Post any interesting links you find in the comment section.
- Happy Bikey Face
- Gift ideas for cyclists 2012
- Professionalism and the bike commute
- Urban Bicycle Networks and Sustainable Communities
- Leg-powered transports add new look to Columbia
- Stockton woman finds path to easy commute is on two wheels
- Velolet Connects Bike Owners with Bike Renters
- Pedaling the way to go for Las Vegas tailor
- Bike Hub app sees over 150000 downloads
- Mexico Debuts Bicycle-Powered Lighted Christmas Tree
- Can You Afford NOT to Use Your Bicycle for Commuting?
- Kyoto police to crack down on drunken cyclists, those riding with no brakes
- How to commute by bike and conquer the grocery run
4 thoughts on “Link roundup: November 28”
Lacking a train but having a bus, can the Old Pueblo do better?
lockers are not a first last or middle mile solution
Bike lockers certainly are part of an overall solution to better integrate cycling into transportation and to make things feasible or more so for commuters. Not everyone is happy having their bike simply locked to a bike rack, with easy access for those looking to steal bike bits or the entire bike.
The University of Arizona started putting bike lockers in place a few years ago, and I believe they still sell out the rent on all the lockers each semester or year. That means that there are riders who value the greater security of a bike locker.
I’m willing to bet that if you checked to see what portion of bikes stolen at UA were in lockers you’d find that number is 0 or very close to it.
Bike theft can be a big deterrent to getting more people on the road on bicycles, and bike theft is common in Tucson. In 2008 Tucson was ranked 5th in bike theft (Tied with Portland) in the US.
Getting businesses, governments, and/or citizens (in the form of higher taxes) to pay for the installation of bike lockers is an entirely different matter and more difficult thing to accomplish.
Bike lockers at destination points make complete sense. If you click the link that Red Star provided you’ll see that the lockers are at a transportation terminus. In a crowded urban setting you might find some people willing to lock a bike into a locker and then walk a couple of blocks from the bus stop to get to their destination. Further context is that Red Star provided as explanation to another comment he/she made earlier a link to a California first mile final mile transportation conference. The conference notes talk about solutions for the final mile/first mile dilemma. 1% of Caltrains riders use the bike lockers. A much higher percentage of riders with bicycles are using the train to transport their bicycles and then ride to their final destinations. The conference notes making the point that a major problem with this multi modal transportation solution is a lack of capacity on the trains for bicycles. Bicyclists are often bumped during peak usage hours.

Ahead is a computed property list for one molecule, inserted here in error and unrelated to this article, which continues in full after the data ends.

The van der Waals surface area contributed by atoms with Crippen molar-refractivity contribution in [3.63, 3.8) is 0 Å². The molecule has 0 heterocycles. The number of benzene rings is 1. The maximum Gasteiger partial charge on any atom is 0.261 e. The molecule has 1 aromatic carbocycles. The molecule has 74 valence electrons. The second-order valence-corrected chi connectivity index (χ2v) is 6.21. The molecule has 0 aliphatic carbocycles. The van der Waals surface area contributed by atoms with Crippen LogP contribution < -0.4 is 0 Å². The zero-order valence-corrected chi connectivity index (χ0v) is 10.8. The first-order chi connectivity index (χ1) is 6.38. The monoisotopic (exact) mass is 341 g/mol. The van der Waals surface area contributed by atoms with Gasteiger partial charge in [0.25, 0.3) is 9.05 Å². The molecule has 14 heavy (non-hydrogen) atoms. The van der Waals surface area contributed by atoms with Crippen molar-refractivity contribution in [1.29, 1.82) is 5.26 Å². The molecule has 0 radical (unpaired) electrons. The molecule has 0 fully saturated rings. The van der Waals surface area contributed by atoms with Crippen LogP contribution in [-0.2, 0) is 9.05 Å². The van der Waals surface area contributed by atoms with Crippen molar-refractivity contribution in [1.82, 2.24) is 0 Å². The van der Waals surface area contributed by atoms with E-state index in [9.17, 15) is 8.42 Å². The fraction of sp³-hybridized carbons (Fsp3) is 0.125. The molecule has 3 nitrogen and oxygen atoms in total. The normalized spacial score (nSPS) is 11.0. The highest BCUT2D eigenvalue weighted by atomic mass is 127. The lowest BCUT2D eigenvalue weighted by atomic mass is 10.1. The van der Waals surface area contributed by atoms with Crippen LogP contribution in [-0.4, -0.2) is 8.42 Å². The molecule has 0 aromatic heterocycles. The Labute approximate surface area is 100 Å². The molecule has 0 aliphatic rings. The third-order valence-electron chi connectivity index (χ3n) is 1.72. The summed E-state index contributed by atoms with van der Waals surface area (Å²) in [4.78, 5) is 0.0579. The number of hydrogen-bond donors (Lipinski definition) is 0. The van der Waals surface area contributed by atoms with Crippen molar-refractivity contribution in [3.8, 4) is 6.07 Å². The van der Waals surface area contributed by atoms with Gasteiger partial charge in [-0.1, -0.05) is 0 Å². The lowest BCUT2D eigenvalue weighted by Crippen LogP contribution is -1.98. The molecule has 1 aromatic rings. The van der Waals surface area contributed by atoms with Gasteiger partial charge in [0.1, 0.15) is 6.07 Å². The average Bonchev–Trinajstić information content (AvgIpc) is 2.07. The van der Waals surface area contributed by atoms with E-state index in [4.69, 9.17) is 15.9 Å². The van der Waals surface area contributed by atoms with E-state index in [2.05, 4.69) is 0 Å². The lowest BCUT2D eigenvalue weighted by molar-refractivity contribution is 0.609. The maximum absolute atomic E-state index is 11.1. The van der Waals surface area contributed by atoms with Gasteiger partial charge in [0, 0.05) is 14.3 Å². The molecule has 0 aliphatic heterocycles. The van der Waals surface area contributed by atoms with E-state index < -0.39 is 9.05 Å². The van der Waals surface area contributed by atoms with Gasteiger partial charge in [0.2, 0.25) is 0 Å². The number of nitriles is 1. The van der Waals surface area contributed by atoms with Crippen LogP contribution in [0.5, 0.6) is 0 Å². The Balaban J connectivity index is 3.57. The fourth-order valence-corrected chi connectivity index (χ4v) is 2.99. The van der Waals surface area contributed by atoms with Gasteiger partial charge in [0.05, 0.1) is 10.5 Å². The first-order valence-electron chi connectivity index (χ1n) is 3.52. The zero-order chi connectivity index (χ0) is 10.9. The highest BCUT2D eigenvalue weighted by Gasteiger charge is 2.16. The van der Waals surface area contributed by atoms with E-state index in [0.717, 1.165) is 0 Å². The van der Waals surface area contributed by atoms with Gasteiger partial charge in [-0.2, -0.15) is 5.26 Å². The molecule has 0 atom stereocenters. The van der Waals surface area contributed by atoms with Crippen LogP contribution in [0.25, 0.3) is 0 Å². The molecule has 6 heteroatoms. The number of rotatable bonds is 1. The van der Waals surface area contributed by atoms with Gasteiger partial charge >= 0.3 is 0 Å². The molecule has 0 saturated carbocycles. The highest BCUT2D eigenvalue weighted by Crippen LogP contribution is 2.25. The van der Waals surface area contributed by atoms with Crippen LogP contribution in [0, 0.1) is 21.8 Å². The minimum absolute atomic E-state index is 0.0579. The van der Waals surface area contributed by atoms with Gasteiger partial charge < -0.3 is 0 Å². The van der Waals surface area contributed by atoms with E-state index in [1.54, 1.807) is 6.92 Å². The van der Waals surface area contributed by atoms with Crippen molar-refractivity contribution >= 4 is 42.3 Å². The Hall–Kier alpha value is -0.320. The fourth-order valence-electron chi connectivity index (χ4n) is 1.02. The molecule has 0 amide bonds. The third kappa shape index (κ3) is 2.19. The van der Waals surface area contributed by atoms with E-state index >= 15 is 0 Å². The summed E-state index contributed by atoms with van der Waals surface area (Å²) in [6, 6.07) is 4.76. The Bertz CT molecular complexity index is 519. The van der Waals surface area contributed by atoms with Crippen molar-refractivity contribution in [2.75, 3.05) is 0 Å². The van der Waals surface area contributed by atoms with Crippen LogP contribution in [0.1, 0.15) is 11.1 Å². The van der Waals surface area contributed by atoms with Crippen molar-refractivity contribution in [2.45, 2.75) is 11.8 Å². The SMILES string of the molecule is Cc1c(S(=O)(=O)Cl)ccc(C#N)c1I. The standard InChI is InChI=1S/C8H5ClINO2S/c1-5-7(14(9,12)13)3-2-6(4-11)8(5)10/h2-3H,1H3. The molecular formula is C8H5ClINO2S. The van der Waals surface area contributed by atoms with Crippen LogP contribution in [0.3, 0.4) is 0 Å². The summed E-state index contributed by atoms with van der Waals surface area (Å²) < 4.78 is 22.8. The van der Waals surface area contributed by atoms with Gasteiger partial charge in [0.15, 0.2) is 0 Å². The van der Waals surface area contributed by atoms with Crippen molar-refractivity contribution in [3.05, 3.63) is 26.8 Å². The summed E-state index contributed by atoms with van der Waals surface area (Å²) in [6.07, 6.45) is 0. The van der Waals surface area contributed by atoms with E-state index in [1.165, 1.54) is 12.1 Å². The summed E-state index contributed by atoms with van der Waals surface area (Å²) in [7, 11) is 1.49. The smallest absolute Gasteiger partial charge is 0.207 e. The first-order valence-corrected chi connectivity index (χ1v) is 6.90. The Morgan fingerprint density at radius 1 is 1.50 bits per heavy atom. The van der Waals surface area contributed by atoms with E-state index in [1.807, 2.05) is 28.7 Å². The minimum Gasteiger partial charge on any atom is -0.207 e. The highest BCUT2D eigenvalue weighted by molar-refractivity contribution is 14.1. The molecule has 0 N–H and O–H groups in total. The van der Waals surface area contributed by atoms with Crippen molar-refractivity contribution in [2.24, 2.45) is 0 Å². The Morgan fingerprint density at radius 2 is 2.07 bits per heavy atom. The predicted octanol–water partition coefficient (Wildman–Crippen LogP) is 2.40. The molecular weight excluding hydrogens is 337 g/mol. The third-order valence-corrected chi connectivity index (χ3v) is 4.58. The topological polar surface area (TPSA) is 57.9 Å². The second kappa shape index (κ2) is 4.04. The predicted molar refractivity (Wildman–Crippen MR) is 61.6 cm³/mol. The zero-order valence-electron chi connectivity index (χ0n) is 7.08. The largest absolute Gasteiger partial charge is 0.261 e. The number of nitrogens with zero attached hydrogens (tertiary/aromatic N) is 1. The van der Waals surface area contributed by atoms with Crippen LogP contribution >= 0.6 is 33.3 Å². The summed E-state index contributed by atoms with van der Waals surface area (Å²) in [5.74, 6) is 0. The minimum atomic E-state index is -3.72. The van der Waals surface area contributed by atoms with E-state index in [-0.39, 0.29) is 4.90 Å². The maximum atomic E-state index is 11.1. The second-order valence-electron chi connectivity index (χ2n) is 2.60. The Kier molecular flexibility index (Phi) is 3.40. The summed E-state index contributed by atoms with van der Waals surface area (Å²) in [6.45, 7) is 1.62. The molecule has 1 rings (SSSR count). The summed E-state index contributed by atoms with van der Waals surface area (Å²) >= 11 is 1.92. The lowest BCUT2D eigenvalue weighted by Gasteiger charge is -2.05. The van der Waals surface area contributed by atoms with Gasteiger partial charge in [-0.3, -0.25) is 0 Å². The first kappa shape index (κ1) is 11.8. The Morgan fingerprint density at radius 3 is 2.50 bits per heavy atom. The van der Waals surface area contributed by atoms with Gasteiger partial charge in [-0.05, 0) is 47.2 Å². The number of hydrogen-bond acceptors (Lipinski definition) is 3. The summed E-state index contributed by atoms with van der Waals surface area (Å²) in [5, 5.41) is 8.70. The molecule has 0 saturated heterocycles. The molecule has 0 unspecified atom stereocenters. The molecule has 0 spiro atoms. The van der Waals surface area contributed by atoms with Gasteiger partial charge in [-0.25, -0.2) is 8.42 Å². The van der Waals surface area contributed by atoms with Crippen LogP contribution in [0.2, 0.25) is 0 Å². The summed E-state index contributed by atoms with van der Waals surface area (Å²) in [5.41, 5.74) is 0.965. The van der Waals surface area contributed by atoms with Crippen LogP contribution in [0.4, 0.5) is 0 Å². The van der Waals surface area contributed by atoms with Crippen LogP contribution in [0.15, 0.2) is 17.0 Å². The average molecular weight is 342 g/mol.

UA and UA Medical Centre, yes lockers make total sense at these destination points. They don’t make any sense at the Sunflower Market on 1st Ave. or the Home Depot Centre on Oracle. Just ride around back to spot the un-utilised empty lockers.
Bicycle theft is definitely a problem at UA. I do think a lot of the problem could be solved by not using a cable lock to lock up your bicycle. Not leaving bikes in place for days would also help as would employing good locking strategies. Registering bicycles so they can be recovered is helpful. If you read the stolen bicycle section of this blog there is a theme. A very high percentage of the stolen bicycles were not secured at all when they were stolen. Not that I’m blaming the victims. In a perfect world you should be able to leave a bicycle unsecured and still find it where you left it 5 minutes later. I lost the absolute best bicycle I’ll ever own by walking around back at a friend’s to announce that I was there. Less than 3 minutes, the bike was gone and I never got it back. Oh that reminds me, I also didn’t report the theft or have the serial number of the frame etc so even if it was recovered I had no way of it getting back to me.